Slowdown will continue, where will govt go next?

Slowdown will continue, where will govt go next?

Outside the Eco-Chamber

On August 26, the Reserve Bank of India (RBI) came to the rescue of the Narendra Modi government.

The central bank decided to transfer Rs 1,76,051 crore to the government. This comprises a surplus of Rs 1,23,414 crore for the year 2018-19, and Rs 52,367 crore of excess reserves lying on the books of the RBI, as defined by the Bimal Jalan committee.

The RBI makes a profit from its operations every year. The central bank largely does not pay any interest on its liabilities (primarily the money that it creates digitally, and it prints). But it earns interest on its assets, be it foreign government bonds or domestic bonds.

A portion of the RBI’s profits are set aside as reserves. The remaining amount -- the ‘surplus’ -- is handed over to the government, which accounts for it as non-tax revenue in its budget. The surplus for 2018-19 stands at Rs 1,23,414 crore. This is the highest that it has ever been.

Over the last few years, one school of thought has been that the RBI has more reserves than it requires, and hence, it should transfer the excess to the government. This idea was first put out by Arvind Subramanian in the Economic Survey of 2016-17 when he was the chief economic adviser to the ministry of finance. Subramanian’s idea was that the RBI should transfer the excess reserves to the government and the government should use the money to recapitalise public sector banks. Now, if only economists and their ideas got implemented in the way they first thought about them the world would have remembered John Maynard Keynes differently.

Economists, analysts and individuals are a divided lot on the transfer of Rs 1.76 lakh crore. Those for the decision say that the government is only claiming what belongs to it. Those against it feel that the government is raiding the RBI balance sheet.

What both the sides have forgotten to ask is, why has the government been so desperate for this money? The answer lies in the Union Budget. During 2019-20, the government hoped to earn Rs 23.2 lakh crore from its five big taxes (corporate tax, personal income tax, goods and services tax, union excise duty and customs duty). This is a jump of 20% from what was earned last year. Such a huge jump in tax collections would have been difficult even if the economy was doing well, but to project such figures in the Budget knowing that the economy is, as is clear, in the midst of a slowdown!

In the event, the gross tax collection for the period April to June 2019 jumped by just 1.4%. That should tell us clearly why the government has been desperate for RBI’s money. Moreover, usually, when the government is in trouble, it approaches the Life Insurance Corporation (LIC) for a bailout. LIC does the master’s bidding by buying the shares of the government, which no other investor will buy. That the government has gone to the RBI this time should tell us the gravity of the economic situation.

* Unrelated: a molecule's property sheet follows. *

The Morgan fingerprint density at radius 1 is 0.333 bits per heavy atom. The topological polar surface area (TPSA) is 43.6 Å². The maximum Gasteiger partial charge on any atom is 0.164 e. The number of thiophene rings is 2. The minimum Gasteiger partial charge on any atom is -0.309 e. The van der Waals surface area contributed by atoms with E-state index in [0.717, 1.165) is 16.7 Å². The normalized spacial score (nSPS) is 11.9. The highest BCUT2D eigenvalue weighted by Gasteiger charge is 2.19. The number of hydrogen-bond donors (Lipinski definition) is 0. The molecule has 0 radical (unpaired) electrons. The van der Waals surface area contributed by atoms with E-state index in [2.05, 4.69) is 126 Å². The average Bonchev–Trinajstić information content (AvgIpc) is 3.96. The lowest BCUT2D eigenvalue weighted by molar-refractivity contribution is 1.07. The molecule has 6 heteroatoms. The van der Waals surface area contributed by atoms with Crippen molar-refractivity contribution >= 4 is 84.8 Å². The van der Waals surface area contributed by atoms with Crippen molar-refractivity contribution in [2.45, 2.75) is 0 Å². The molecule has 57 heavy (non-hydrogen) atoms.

When Finance Minister Nirmala Sitharaman presented the budget in July 2019, the government had budgeted Rs 90,000 crore as non-tax revenue from the RBI. At Rs 1.76 lakh crore, the amount coming now being transferred is almost double of that.

This will ease considerable pressure on the government. If this amount hadn’t come in or if the RBI Board had decided to transfer a lower amount, the government would have been struggling for money. It would either have had to borrow more (thus pushing up interest rates) or cut down on its spending (not a good idea during a slowdown).

Things, of course, can get worse. Chances are, this slowdown might be an extended one. So, what happens if it continues through next year, as it is more than likely to. Where will the government get money from then? Will it again lean on the RBI? Like a man-eater tiger that has tasted human blood.

Also, unpopular economic decisions at the government level in India get made only when the economy is in dire straits. But with a windfall from the RBI, the government can afford to push those decisions back. Hence, terribly inefficient organisations like BSNL, MTNL and Air India will continue to operate, with the government continuing to throw good money after bad. That’ll be a huge opportunity lost.

The only possible defence of the RBI transfer is, perhaps, that the government has lived to fight another day. Otherwise, it is clearly a case of bad economics trying to make up for earlier bad economics, which is everything from demonetisation to the botched-up implementation of GST.

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